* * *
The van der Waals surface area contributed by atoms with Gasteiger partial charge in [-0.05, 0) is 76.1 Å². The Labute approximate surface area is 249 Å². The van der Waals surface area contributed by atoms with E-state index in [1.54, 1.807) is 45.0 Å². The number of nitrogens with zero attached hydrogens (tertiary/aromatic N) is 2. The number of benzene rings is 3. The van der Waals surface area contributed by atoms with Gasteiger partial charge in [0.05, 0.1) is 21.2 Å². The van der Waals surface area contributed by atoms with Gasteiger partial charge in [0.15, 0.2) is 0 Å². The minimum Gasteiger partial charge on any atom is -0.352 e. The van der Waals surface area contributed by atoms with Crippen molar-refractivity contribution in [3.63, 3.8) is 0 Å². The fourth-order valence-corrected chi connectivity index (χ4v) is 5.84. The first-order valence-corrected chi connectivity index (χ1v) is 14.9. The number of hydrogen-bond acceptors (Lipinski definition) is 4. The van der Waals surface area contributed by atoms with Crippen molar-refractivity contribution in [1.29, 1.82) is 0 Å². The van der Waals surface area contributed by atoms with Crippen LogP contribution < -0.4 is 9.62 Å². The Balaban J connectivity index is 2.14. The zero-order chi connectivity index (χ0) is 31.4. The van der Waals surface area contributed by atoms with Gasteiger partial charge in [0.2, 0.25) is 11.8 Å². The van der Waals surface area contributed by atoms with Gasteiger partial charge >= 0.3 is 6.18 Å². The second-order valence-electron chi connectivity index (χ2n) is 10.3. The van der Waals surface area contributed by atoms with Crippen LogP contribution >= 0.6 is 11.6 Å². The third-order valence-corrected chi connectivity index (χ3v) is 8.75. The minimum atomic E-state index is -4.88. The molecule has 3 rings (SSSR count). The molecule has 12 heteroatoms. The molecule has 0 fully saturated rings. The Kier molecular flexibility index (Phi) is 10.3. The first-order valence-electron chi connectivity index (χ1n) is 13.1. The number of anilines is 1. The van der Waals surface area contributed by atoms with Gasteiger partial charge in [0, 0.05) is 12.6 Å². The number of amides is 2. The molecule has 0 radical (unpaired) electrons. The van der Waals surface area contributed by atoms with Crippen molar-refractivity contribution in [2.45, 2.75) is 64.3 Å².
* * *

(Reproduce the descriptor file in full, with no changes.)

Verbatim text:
The van der Waals surface area contributed by atoms with Gasteiger partial charge in [-0.05, 0) is 76.1 Å². The Labute approximate surface area is 249 Å². The van der Waals surface area contributed by atoms with E-state index in [1.54, 1.807) is 45.0 Å². The number of nitrogens with zero attached hydrogens (tertiary/aromatic N) is 2. The number of benzene rings is 3. The van der Waals surface area contributed by atoms with Gasteiger partial charge in [0.05, 0.1) is 21.2 Å². The van der Waals surface area contributed by atoms with Gasteiger partial charge in [0.15, 0.2) is 0 Å². The minimum Gasteiger partial charge on any atom is -0.352 e. The van der Waals surface area contributed by atoms with Crippen molar-refractivity contribution in [3.63, 3.8) is 0 Å². The fourth-order valence-corrected chi connectivity index (χ4v) is 5.84. The first-order valence-corrected chi connectivity index (χ1v) is 14.9. The number of hydrogen-bond acceptors (Lipinski definition) is 4. The van der Waals surface area contributed by atoms with Crippen molar-refractivity contribution in [1.29, 1.82) is 0 Å². The van der Waals surface area contributed by atoms with Crippen LogP contribution < -0.4 is 9.62 Å². The Balaban J connectivity index is 2.14. The zero-order chi connectivity index (χ0) is 31.4. The van der Waals surface area contributed by atoms with Gasteiger partial charge in [0.2, 0.25) is 11.8 Å². The van der Waals surface area contributed by atoms with Gasteiger partial charge >= 0.3 is 6.18 Å². The second-order valence-electron chi connectivity index (χ2n) is 10.3. The van der Waals surface area contributed by atoms with Crippen LogP contribution >= 0.6 is 11.6 Å². The third-order valence-corrected chi connectivity index (χ3v) is 8.75. The minimum atomic E-state index is -4.88. The molecule has 3 rings (SSSR count). The molecule has 12 heteroatoms. The molecule has 0 fully saturated rings. The Kier molecular flexibility index (Phi) is 10.3. The first-order valence-electron chi connectivity index (χ1n) is 13.1. The number of anilines is 1. The van der Waals surface area contributed by atoms with Gasteiger partial charge in [0, 0.05) is 12.6 Å². The number of amides is 2. The molecule has 0 radical (unpaired) electrons. The van der Waals surface area contributed by atoms with Crippen molar-refractivity contribution in [2.45, 2.75) is 64.3 Å².